I truly envy musicians.
A friend of mine from college used to talk about hanging out in the studio while recording music and how it fostered collaboration. One time I expressed my jealousy. “But dude,” he said. “You’re a writer. The world is your studio time.”
Fair point, but landing a gig opening for another writer isn’t really a thing. As John Cragie says on his live album, Opening for Steinbeck:
Music has openers and I’m so grateful for that. No other art form does that. It’s not like you buy Grapes of Wrath and open it up and it’s like “Hey, before your Grapes of Wrath, you’ve gotta read this short story by John Cragie. It’s not as good, but he’s opening for Steinbeck tonight, so check him out.”
But one of the main reasons I envy musicians is their ability to learn from one another by playing each other’s songs. I believe the act of covering another artist reaps all kinds of benefits, allowing a musician to get into the knitty gritty of another person’s songwriting, while also allowing them to express their own ideas.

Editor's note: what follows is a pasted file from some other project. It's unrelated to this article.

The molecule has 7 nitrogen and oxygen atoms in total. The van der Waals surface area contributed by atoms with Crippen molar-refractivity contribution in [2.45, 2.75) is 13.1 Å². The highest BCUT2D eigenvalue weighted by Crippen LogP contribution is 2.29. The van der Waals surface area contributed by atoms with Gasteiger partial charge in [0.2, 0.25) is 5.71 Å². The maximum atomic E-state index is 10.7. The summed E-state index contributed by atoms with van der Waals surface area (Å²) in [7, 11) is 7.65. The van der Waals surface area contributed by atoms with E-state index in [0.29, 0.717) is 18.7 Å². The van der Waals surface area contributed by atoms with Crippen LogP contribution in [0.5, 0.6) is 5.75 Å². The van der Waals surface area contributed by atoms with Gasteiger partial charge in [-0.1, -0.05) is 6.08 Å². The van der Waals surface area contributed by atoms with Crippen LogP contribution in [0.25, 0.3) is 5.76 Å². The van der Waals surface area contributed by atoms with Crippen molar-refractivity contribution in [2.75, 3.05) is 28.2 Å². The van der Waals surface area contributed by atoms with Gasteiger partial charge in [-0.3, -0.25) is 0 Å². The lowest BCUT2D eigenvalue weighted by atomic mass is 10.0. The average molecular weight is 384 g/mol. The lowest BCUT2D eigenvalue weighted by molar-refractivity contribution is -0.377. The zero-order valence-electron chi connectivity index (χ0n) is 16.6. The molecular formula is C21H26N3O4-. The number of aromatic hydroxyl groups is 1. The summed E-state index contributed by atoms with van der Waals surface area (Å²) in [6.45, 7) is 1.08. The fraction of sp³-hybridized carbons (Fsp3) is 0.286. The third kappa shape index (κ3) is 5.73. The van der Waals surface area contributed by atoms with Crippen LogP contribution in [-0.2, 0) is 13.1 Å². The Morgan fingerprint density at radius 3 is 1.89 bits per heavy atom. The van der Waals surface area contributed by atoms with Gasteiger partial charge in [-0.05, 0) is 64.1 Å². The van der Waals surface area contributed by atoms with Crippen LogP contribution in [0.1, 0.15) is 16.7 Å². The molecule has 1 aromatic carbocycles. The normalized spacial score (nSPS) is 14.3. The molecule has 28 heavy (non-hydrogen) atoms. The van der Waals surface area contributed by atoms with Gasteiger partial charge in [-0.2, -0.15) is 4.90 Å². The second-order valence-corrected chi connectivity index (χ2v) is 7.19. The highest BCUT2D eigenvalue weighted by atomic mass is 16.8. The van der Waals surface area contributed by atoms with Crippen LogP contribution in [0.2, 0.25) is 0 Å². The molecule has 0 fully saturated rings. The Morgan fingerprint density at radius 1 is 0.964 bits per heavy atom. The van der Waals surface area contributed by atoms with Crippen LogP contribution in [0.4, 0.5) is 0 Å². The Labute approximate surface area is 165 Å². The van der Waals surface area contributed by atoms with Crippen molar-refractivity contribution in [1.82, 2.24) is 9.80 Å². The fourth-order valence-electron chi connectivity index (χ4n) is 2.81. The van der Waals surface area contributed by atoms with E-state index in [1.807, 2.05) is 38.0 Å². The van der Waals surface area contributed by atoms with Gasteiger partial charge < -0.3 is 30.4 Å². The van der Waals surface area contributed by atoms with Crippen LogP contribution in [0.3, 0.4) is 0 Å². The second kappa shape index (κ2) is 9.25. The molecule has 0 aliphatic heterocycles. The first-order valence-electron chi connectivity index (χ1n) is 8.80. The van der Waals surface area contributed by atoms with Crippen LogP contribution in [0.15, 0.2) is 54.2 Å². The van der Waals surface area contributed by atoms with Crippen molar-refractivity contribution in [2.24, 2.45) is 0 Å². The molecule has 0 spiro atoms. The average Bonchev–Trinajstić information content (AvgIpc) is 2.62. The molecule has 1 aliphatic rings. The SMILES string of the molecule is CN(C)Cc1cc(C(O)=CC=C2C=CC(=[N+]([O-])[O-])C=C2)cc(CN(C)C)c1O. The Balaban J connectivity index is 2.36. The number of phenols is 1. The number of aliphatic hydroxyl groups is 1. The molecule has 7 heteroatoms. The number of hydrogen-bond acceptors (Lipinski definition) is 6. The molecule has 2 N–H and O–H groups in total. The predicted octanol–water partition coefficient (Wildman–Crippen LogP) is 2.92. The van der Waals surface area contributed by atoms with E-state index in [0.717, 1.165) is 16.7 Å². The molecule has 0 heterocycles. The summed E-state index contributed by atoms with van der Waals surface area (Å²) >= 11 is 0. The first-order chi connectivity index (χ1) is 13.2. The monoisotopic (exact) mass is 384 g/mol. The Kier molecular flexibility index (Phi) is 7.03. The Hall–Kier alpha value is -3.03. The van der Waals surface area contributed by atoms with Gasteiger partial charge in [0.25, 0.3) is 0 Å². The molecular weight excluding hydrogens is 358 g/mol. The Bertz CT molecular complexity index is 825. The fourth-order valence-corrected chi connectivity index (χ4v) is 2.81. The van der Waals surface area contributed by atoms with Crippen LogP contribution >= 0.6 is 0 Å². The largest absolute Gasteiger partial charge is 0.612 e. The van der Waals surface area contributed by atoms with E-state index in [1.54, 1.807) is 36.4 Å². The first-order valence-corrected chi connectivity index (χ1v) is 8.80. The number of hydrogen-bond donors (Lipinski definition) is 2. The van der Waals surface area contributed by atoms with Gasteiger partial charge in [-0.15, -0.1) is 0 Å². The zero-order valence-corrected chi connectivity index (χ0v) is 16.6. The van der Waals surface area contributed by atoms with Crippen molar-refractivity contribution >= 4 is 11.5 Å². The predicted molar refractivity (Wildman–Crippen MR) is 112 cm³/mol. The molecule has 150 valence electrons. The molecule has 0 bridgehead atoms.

The best thing about this practice is that so many artists begin covering the artists that made them want to play music in the first place. With the exception of one song, Bob Dylan’s entire first record consisted of covers. The Beatles’ live sets in Hamburg were covers of Chuck Berry, Elvis Presley, and Richie Barrett.
As a writer, it’s awfully hard to “cover” Hemingway or Dostoevsky or Bradbury. Best case, I can try to write in their style, which is a step in the right direction, but isn’t quite the same as Kurt Cobain doing Bowie or Bowie doing The Beatles or The Beatles doing Chuck Berry.
We become who we are when we fail to become those we imitate.
With this in mind, here are some covers I love…